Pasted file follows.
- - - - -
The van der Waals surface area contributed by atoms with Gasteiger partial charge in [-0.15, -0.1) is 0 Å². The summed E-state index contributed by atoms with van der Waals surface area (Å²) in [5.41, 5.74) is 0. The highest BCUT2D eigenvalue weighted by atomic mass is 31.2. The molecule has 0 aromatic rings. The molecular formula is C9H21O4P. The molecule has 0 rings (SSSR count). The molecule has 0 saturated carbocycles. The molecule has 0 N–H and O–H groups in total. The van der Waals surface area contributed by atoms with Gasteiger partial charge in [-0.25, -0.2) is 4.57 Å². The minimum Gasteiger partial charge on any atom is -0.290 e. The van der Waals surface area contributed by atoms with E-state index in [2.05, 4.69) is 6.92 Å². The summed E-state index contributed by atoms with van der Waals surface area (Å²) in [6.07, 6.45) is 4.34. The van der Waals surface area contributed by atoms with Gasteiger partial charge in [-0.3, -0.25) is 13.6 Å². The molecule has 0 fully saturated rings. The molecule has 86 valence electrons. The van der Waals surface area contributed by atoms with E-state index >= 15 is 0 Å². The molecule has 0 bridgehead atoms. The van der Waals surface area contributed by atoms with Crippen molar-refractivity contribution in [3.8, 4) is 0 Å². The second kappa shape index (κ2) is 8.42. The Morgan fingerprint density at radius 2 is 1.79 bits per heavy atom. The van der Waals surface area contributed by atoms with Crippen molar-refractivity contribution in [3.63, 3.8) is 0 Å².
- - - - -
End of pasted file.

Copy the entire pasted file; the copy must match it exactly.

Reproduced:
The van der Waals surface area contributed by atoms with Gasteiger partial charge in [-0.15, -0.1) is 0 Å². The summed E-state index contributed by atoms with van der Waals surface area (Å²) in [5.41, 5.74) is 0. The highest BCUT2D eigenvalue weighted by atomic mass is 31.2. The molecule has 0 aromatic rings. The molecular formula is C9H21O4P. The molecule has 0 rings (SSSR count). The molecule has 0 saturated carbocycles. The molecule has 0 N–H and O–H groups in total. The van der Waals surface area contributed by atoms with Gasteiger partial charge in [-0.25, -0.2) is 4.57 Å². The minimum Gasteiger partial charge on any atom is -0.290 e. The van der Waals surface area contributed by atoms with E-state index in [2.05, 4.69) is 6.92 Å². The summed E-state index contributed by atoms with van der Waals surface area (Å²) in [6.07, 6.45) is 4.34. The van der Waals surface area contributed by atoms with Gasteiger partial charge in [-0.3, -0.25) is 13.6 Å². The molecule has 0 fully saturated rings. The molecule has 86 valence electrons. The van der Waals surface area contributed by atoms with E-state index >= 15 is 0 Å². The molecule has 0 bridgehead atoms. The van der Waals surface area contributed by atoms with Crippen molar-refractivity contribution in [3.8, 4) is 0 Å². The second kappa shape index (κ2) is 8.42. The Morgan fingerprint density at radius 2 is 1.79 bits per heavy atom. The van der Waals surface area contributed by atoms with Crippen molar-refractivity contribution in [3.63, 3.8) is 0 Å².